Surrealism: 5 Artists Exploring The Art of the Unconscious

27/06/2022     Prints & Multiples , News Stories & Press Release

The Surrealist movement war born in the 1920s in Europe, willed into being by a variety of influences. The psychoanalytical writings of Jean-Martin Charcot, Pierre Janet, and – in particular – Sigmund Freud formed an intellectual foundation for the movement. Freud had been writing since the 1890s about the concept of the ‘Unconscious’ – a part of the human mind where our basest, most primal desires were stored. These desires were fundamentally at odds with modern society, and we witnessed flashes of the Unconscious in our dreams. The Surrealist founder Andre Breton was particularly influenced by Freud, whom he met two years prior to writing the first Surrealist Manifesto. His goal was the development of a “surreality” – a resolution of dream and ‘real’ states. Although the dreams we have over a lifetime have no maintained narrative, for Surrealist thinkers it was actually our waking lives which were an interruption to our Unconscious dreams – not the other way around. A key influence, too, on the Surrealists was the Dadaists who came before them, whose work engaged with the nonsensical nature of living, inspired by the horrors of the First World War. The Surrealists’ goal was to harness the creativity of the Unconscious mind, and highlight the falseness of “the real world”.


 Lot 83. Salvador Dalí, 'Japanese Fairy Tales', 1974

Lot 83: 'Japanese Fairy Tales' -Salvador Dalí, 1974


“Surrealism, such as I conceive of it, asserts our complete nonconformism clearly enough so that there can be no question of translating it, at the trial of the real world, as evidence for the defense.”
André Breton, First Manifesto of Surrealism (1924)



Salvador Dalí

 Salvador Dali- Eye Watches from Peephole, 1967

Lot 85: 'Eye Watches from Peephole'- Salvador Dali, 1967


Perhaps the most famous Surrealist, Salvador Dalí was born in Spain in 1904. During his involvement with the Surrealist group, he created several artworks which came to epitomise the Surrealist style. His works were littered with images from dreams and psychoanalytical codes. Dalí was actually expelled from the group for his political interests, which was deemed to be conflicting with the group’s core beliefs. Even in his later work, however, like the Lots included in this sale, the Surrealist influence is there. In Japanese Fairy Tales (which already points to themes of where fiction meets reality) there are instances of the vast empty planes, harsh perspectives, stylistic clashes, and dream-like characters which are present in his most typically Surrealist pieces.


René Magritte


After René Magritte- 'La Valse Hésitation', 1971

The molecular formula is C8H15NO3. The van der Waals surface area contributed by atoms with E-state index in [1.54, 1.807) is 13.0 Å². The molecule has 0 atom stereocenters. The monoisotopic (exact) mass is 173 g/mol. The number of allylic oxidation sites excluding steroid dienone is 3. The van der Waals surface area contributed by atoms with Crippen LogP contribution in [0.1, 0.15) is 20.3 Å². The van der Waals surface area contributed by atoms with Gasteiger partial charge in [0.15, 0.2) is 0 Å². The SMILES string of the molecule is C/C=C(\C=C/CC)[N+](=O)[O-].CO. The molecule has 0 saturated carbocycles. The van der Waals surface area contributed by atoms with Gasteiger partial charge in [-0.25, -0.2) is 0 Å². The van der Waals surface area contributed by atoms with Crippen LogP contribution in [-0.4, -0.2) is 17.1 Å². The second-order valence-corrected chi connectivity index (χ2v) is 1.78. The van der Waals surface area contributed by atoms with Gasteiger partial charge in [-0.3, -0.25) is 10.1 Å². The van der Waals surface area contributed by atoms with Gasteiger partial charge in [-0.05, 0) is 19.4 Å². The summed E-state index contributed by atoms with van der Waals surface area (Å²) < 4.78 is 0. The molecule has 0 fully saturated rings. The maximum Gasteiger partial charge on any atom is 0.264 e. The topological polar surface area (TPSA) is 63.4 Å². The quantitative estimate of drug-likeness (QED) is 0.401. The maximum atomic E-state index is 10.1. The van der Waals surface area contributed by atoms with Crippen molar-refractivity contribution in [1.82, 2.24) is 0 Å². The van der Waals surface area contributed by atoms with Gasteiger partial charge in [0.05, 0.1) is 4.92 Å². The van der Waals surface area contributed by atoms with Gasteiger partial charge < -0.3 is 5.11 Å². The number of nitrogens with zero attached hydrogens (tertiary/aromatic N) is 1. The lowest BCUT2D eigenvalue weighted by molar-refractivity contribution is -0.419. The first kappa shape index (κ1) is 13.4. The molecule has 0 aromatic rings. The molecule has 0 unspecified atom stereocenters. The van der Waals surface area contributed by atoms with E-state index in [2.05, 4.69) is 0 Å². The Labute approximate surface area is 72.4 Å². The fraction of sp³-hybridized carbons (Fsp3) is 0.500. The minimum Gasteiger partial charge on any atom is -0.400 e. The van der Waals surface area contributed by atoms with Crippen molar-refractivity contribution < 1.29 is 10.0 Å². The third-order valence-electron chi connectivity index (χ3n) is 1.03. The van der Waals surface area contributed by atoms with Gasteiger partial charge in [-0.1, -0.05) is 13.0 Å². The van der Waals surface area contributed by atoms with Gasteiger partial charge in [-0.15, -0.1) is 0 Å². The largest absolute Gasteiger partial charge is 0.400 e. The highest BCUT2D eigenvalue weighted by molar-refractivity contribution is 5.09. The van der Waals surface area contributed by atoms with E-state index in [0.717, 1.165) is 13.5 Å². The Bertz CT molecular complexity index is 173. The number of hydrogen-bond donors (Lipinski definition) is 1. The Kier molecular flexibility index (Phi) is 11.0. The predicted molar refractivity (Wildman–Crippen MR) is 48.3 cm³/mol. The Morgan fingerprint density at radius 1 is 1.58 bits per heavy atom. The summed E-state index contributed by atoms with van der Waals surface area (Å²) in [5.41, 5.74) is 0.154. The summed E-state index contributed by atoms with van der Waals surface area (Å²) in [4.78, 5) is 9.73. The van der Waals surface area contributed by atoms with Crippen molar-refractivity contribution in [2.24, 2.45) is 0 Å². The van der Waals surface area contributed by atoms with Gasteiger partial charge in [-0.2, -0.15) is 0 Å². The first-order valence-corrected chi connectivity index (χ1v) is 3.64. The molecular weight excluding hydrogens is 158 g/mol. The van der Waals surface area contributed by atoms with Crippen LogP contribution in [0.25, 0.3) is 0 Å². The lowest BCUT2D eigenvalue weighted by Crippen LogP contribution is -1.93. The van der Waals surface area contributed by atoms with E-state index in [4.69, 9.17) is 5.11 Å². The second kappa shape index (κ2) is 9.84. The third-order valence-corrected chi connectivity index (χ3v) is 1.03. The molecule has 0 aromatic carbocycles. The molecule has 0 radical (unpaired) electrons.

Lot 77: 'La Valse Hésitation'-After René Magritte, 1971


René Magritte was born in Belgium in 1898 and befriended André Breton when he first moved to Paris in the late 1920s. Magritte’s work is famed for its contradictions: daylight scenes lit by moonlight; portraits showing the back of the sitter’s head ( or indeed no head at all); pipes which are not pipes. In Lot 77, we see a work made after Magritte’s series of works showing apples in masquerade masks. Apples appeared many times in Magritte’s work, who insisted that they played a role in his desire to show conflict between “the visible that is hidden and the visible that is present” and how “everything we see hides another thing”.


Joan Miró


 Joan Miró- L'Astre Bleu, Le Soleil Rouge, La Lune Vert, 1972

Lot 73: 'Le Soleil Rouge, La Lune Vert'- Joan Miró, 1972


Joan Miró, born in 1893 in Spain and an early joiner of the Surrealist group in 1924, harnessed the Unconscious in his painting technique, not just in his painting content. Miró embraced what is called ‘automatic drawing’ to create his “dream” paintings. Automatic drawing sees an artist allow their hand to be led by their Unconscious mind, electing not to make active decisions on object placement or shape. This Surrealist approach to mark-making is evident in both of Miró’s Lots included in this sale (Lot 72 & 73).


Max Ernst


 Lot 81- Max Ernst- 'Zwei Vogel', 1975

Lot 81: 'Zwei Vogel'- Max Ernst,1975


Max Ernst was born in Germany in 1948 and was a key player in both the Surrealist and Dada groups. Ernst’s Lots included in this sale show the Surrealist influence on his work which would last a lifetime. In Lot 81 we see a composition not bound by reality, with a central circle which evokes a pseudo-sexual / embryonic state, which nods to the primitive desires of the Unconscious. In Lot 80 we see “real” violence countered by non-realistic detailing.


Alan Davie


Lot 142- Alan Davie- 'Magic Circles', 1989

Lot 142: 'Magic Circles'- Alan Davie, 1989


Not actually a member of the Surrealist group, Alan Davie – a Scottish painter born in 1920 – uses, like Miró, automatic painting methods to explore the Spiritual. Davie was deeply interested in psychoanalyst writings and Zen philosophy. His belief that spirituality is at odds with rational thought (a belief very similar to that held by the Surrealists) inspired his automatic painting style which is well represented in Lot 142.




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